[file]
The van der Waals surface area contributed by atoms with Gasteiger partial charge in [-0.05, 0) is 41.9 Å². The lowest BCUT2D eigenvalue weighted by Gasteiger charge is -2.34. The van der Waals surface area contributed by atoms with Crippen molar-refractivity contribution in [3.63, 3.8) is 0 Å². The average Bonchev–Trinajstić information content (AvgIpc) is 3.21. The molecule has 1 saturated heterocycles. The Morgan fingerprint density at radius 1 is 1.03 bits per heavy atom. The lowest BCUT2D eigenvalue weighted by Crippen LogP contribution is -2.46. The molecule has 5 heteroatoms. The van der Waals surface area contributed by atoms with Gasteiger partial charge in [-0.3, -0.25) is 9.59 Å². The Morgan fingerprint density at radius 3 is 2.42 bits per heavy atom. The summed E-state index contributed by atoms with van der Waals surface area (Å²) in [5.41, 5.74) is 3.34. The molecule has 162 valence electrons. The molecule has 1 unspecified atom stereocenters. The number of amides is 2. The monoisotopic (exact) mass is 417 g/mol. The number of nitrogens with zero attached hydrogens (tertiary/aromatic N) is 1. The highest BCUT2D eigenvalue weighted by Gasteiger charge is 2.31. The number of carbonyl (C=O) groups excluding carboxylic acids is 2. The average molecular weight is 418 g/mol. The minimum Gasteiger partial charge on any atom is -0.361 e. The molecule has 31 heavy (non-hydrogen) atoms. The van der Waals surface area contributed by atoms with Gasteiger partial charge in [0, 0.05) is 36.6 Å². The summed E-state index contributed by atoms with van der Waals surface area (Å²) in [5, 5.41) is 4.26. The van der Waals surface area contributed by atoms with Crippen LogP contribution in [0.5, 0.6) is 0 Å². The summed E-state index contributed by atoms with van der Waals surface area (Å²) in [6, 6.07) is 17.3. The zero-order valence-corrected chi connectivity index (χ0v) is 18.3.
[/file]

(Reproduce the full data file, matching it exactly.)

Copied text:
The van der Waals surface area contributed by atoms with Gasteiger partial charge in [-0.05, 0) is 41.9 Å². The lowest BCUT2D eigenvalue weighted by Gasteiger charge is -2.34. The van der Waals surface area contributed by atoms with Crippen molar-refractivity contribution in [3.63, 3.8) is 0 Å². The average Bonchev–Trinajstić information content (AvgIpc) is 3.21. The molecule has 1 saturated heterocycles. The Morgan fingerprint density at radius 1 is 1.03 bits per heavy atom. The lowest BCUT2D eigenvalue weighted by Crippen LogP contribution is -2.46. The molecule has 5 heteroatoms. The van der Waals surface area contributed by atoms with Gasteiger partial charge in [-0.3, -0.25) is 9.59 Å². The Morgan fingerprint density at radius 3 is 2.42 bits per heavy atom. The summed E-state index contributed by atoms with van der Waals surface area (Å²) in [5.41, 5.74) is 3.34. The molecule has 162 valence electrons. The molecule has 1 unspecified atom stereocenters. The number of amides is 2. The monoisotopic (exact) mass is 417 g/mol. The number of nitrogens with zero attached hydrogens (tertiary/aromatic N) is 1. The highest BCUT2D eigenvalue weighted by Gasteiger charge is 2.31. The number of carbonyl (C=O) groups excluding carboxylic acids is 2. The average molecular weight is 418 g/mol. The minimum Gasteiger partial charge on any atom is -0.361 e. The molecule has 31 heavy (non-hydrogen) atoms. The van der Waals surface area contributed by atoms with Gasteiger partial charge in [0, 0.05) is 36.6 Å². The summed E-state index contributed by atoms with van der Waals surface area (Å²) in [5, 5.41) is 4.26. The van der Waals surface area contributed by atoms with Crippen LogP contribution in [0.5, 0.6) is 0 Å². The summed E-state index contributed by atoms with van der Waals surface area (Å²) in [6, 6.07) is 17.3. The zero-order valence-corrected chi connectivity index (χ0v) is 18.3.